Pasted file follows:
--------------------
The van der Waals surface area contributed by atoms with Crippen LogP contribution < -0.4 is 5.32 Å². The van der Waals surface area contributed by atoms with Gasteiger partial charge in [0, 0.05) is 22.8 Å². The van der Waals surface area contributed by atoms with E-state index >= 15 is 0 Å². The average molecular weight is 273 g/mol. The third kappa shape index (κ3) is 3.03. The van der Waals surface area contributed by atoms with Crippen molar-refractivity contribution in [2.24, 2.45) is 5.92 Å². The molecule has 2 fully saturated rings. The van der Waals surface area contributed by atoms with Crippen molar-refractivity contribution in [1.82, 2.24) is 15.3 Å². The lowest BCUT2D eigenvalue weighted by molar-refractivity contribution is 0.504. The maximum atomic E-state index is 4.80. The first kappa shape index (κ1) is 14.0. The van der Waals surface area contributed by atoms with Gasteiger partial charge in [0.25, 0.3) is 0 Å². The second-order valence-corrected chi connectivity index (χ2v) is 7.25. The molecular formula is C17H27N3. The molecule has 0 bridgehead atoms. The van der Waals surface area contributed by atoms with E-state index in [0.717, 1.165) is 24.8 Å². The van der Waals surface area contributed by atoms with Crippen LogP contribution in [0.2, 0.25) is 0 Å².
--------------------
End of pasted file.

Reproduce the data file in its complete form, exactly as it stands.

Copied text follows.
The van der Waals surface area contributed by atoms with Crippen LogP contribution < -0.4 is 5.32 Å². The van der Waals surface area contributed by atoms with Gasteiger partial charge in [0, 0.05) is 22.8 Å². The van der Waals surface area contributed by atoms with E-state index >= 15 is 0 Å². The average molecular weight is 273 g/mol. The third kappa shape index (κ3) is 3.03. The van der Waals surface area contributed by atoms with Crippen molar-refractivity contribution in [2.24, 2.45) is 5.92 Å². The molecule has 2 fully saturated rings. The van der Waals surface area contributed by atoms with Crippen molar-refractivity contribution in [1.82, 2.24) is 15.3 Å². The lowest BCUT2D eigenvalue weighted by molar-refractivity contribution is 0.504. The maximum atomic E-state index is 4.80. The first kappa shape index (κ1) is 14.0. The van der Waals surface area contributed by atoms with Gasteiger partial charge in [0.25, 0.3) is 0 Å². The second-order valence-corrected chi connectivity index (χ2v) is 7.25. The molecular formula is C17H27N3. The molecule has 0 bridgehead atoms. The van der Waals surface area contributed by atoms with E-state index in [0.717, 1.165) is 24.8 Å². The van der Waals surface area contributed by atoms with Crippen LogP contribution in [0.2, 0.25) is 0 Å².